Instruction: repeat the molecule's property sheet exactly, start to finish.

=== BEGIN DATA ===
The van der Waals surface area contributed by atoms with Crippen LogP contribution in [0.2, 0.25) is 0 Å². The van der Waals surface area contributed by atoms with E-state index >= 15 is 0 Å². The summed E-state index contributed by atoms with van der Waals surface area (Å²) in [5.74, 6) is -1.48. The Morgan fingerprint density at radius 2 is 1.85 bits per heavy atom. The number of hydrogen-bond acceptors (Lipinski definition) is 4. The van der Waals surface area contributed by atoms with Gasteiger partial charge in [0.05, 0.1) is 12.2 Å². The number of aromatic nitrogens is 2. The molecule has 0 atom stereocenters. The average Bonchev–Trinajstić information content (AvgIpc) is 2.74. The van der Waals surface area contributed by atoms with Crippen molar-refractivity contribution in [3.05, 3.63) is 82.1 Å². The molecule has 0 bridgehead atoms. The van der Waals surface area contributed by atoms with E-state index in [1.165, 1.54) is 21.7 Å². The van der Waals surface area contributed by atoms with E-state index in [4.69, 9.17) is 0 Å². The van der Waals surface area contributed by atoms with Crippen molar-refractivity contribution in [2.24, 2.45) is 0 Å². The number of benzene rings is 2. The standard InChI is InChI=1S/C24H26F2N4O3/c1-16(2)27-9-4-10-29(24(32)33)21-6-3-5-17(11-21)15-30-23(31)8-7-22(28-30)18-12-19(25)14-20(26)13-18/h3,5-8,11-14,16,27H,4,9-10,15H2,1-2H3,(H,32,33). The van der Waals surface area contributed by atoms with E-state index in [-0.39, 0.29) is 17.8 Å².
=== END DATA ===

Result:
The van der Waals surface area contributed by atoms with Crippen LogP contribution in [0.2, 0.25) is 0 Å². The van der Waals surface area contributed by atoms with E-state index >= 15 is 0 Å². The summed E-state index contributed by atoms with van der Waals surface area (Å²) in [5.74, 6) is -1.48. The Morgan fingerprint density at radius 2 is 1.85 bits per heavy atom. The number of hydrogen-bond acceptors (Lipinski definition) is 4. The van der Waals surface area contributed by atoms with Gasteiger partial charge in [0.05, 0.1) is 12.2 Å². The number of aromatic nitrogens is 2. The molecule has 0 atom stereocenters. The average Bonchev–Trinajstić information content (AvgIpc) is 2.74. The van der Waals surface area contributed by atoms with Crippen molar-refractivity contribution in [3.05, 3.63) is 82.1 Å². The molecule has 0 bridgehead atoms. The van der Waals surface area contributed by atoms with E-state index in [1.165, 1.54) is 21.7 Å². The van der Waals surface area contributed by atoms with E-state index in [4.69, 9.17) is 0 Å². The van der Waals surface area contributed by atoms with Crippen molar-refractivity contribution in [2.24, 2.45) is 0 Å². The number of benzene rings is 2. The standard InChI is InChI=1S/C24H26F2N4O3/c1-16(2)27-9-4-10-29(24(32)33)21-6-3-5-17(11-21)15-30-23(31)8-7-22(28-30)18-12-19(25)14-20(26)13-18/h3,5-8,11-14,16,27H,4,9-10,15H2,1-2H3,(H,32,33). The van der Waals surface area contributed by atoms with E-state index in [-0.39, 0.29) is 17.8 Å².